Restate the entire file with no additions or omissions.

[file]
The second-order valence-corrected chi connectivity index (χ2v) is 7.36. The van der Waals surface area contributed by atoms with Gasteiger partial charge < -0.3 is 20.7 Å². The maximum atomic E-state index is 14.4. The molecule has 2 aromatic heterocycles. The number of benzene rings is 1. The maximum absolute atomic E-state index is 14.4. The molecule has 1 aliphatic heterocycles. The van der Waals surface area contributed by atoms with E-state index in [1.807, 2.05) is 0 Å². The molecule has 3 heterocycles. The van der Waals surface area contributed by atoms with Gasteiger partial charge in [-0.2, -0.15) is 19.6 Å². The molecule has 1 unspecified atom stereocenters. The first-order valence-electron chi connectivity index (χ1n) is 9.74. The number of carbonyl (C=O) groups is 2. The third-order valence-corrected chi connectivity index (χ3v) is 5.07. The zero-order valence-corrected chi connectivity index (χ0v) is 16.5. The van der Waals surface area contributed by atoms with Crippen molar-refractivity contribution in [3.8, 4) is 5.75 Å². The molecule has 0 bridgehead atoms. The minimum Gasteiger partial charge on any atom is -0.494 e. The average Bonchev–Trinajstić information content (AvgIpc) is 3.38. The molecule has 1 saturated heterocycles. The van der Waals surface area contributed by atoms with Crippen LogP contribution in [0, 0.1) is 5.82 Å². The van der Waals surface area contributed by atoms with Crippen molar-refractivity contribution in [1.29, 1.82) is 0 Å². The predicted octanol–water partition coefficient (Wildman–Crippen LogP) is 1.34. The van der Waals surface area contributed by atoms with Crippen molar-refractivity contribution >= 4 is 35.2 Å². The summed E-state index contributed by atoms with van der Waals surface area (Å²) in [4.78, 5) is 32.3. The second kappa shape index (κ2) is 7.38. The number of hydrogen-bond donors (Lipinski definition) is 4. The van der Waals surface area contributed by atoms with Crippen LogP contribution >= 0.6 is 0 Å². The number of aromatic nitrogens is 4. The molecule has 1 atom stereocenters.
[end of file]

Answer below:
The second-order valence-corrected chi connectivity index (χ2v) is 7.36. The van der Waals surface area contributed by atoms with Gasteiger partial charge < -0.3 is 20.7 Å². The maximum atomic E-state index is 14.4. The molecule has 2 aromatic heterocycles. The number of benzene rings is 1. The maximum absolute atomic E-state index is 14.4. The molecule has 1 aliphatic heterocycles. The van der Waals surface area contributed by atoms with E-state index in [1.807, 2.05) is 0 Å². The molecule has 3 heterocycles. The van der Waals surface area contributed by atoms with Gasteiger partial charge in [-0.2, -0.15) is 19.6 Å². The molecule has 1 unspecified atom stereocenters. The first-order valence-electron chi connectivity index (χ1n) is 9.74. The number of carbonyl (C=O) groups is 2. The third-order valence-corrected chi connectivity index (χ3v) is 5.07. The zero-order valence-corrected chi connectivity index (χ0v) is 16.5. The van der Waals surface area contributed by atoms with Crippen molar-refractivity contribution in [3.8, 4) is 5.75 Å². The molecule has 0 bridgehead atoms. The minimum Gasteiger partial charge on any atom is -0.494 e. The average Bonchev–Trinajstić information content (AvgIpc) is 3.38. The molecule has 1 saturated heterocycles. The van der Waals surface area contributed by atoms with Crippen LogP contribution in [0, 0.1) is 5.82 Å². The van der Waals surface area contributed by atoms with Crippen molar-refractivity contribution in [1.29, 1.82) is 0 Å². The predicted octanol–water partition coefficient (Wildman–Crippen LogP) is 1.34. The van der Waals surface area contributed by atoms with Crippen molar-refractivity contribution >= 4 is 35.2 Å². The summed E-state index contributed by atoms with van der Waals surface area (Å²) in [4.78, 5) is 32.3. The second kappa shape index (κ2) is 7.38. The number of hydrogen-bond donors (Lipinski definition) is 4. The van der Waals surface area contributed by atoms with Crippen LogP contribution >= 0.6 is 0 Å². The number of aromatic nitrogens is 4. The molecule has 1 atom stereocenters.